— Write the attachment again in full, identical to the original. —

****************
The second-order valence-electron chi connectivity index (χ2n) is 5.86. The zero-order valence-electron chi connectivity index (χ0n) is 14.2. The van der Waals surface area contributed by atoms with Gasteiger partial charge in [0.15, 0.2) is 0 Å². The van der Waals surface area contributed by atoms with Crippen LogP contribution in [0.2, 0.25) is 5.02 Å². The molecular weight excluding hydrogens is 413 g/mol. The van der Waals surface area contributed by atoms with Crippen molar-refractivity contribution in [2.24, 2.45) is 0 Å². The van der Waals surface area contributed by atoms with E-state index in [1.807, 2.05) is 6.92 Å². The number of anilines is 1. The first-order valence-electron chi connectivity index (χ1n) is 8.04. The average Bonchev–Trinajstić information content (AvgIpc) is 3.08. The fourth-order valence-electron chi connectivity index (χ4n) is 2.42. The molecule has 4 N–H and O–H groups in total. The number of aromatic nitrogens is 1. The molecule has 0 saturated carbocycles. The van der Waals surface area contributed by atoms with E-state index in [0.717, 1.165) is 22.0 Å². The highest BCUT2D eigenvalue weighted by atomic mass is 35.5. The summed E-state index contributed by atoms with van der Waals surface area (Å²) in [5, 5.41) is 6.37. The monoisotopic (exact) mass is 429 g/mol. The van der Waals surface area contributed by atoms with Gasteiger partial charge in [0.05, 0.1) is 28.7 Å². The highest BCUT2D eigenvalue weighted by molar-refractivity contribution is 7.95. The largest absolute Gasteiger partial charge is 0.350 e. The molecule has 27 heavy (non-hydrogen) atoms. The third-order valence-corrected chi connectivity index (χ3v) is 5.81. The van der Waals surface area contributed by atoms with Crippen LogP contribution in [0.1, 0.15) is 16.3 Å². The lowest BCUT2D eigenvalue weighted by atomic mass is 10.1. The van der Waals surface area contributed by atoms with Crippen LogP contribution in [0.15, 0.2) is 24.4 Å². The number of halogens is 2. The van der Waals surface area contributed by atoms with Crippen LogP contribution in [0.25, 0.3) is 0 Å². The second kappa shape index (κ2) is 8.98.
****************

The second-order valence-electron chi connectivity index (χ2n) is 5.86. The zero-order valence-electron chi connectivity index (χ0n) is 14.2. The van der Waals surface area contributed by atoms with Gasteiger partial charge in [0.15, 0.2) is 0 Å². The van der Waals surface area contributed by atoms with Crippen LogP contribution in [0.2, 0.25) is 5.02 Å². The molecular weight excluding hydrogens is 413 g/mol. The van der Waals surface area contributed by atoms with Crippen molar-refractivity contribution in [2.24, 2.45) is 0 Å². The van der Waals surface area contributed by atoms with E-state index in [1.807, 2.05) is 6.92 Å². The number of anilines is 1. The first-order valence-electron chi connectivity index (χ1n) is 8.04. The average Bonchev–Trinajstić information content (AvgIpc) is 3.08. The fourth-order valence-electron chi connectivity index (χ4n) is 2.42. The molecule has 4 N–H and O–H groups in total. The number of aromatic nitrogens is 1. The molecule has 0 saturated carbocycles. The van der Waals surface area contributed by atoms with E-state index in [0.717, 1.165) is 22.0 Å². The highest BCUT2D eigenvalue weighted by atomic mass is 35.5. The summed E-state index contributed by atoms with van der Waals surface area (Å²) in [5, 5.41) is 6.37. The monoisotopic (exact) mass is 429 g/mol. The van der Waals surface area contributed by atoms with Gasteiger partial charge in [0.05, 0.1) is 28.7 Å². The highest BCUT2D eigenvalue weighted by molar-refractivity contribution is 7.95. The largest absolute Gasteiger partial charge is 0.350 e. The molecule has 27 heavy (non-hydrogen) atoms. The third-order valence-corrected chi connectivity index (χ3v) is 5.81. The van der Waals surface area contributed by atoms with Crippen LogP contribution in [0.1, 0.15) is 16.3 Å². The lowest BCUT2D eigenvalue weighted by atomic mass is 10.1. The van der Waals surface area contributed by atoms with Crippen LogP contribution in [0.15, 0.2) is 24.4 Å². The number of halogens is 2. The van der Waals surface area contributed by atoms with Crippen LogP contribution in [0.25, 0.3) is 0 Å². The second kappa shape index (κ2) is 8.98.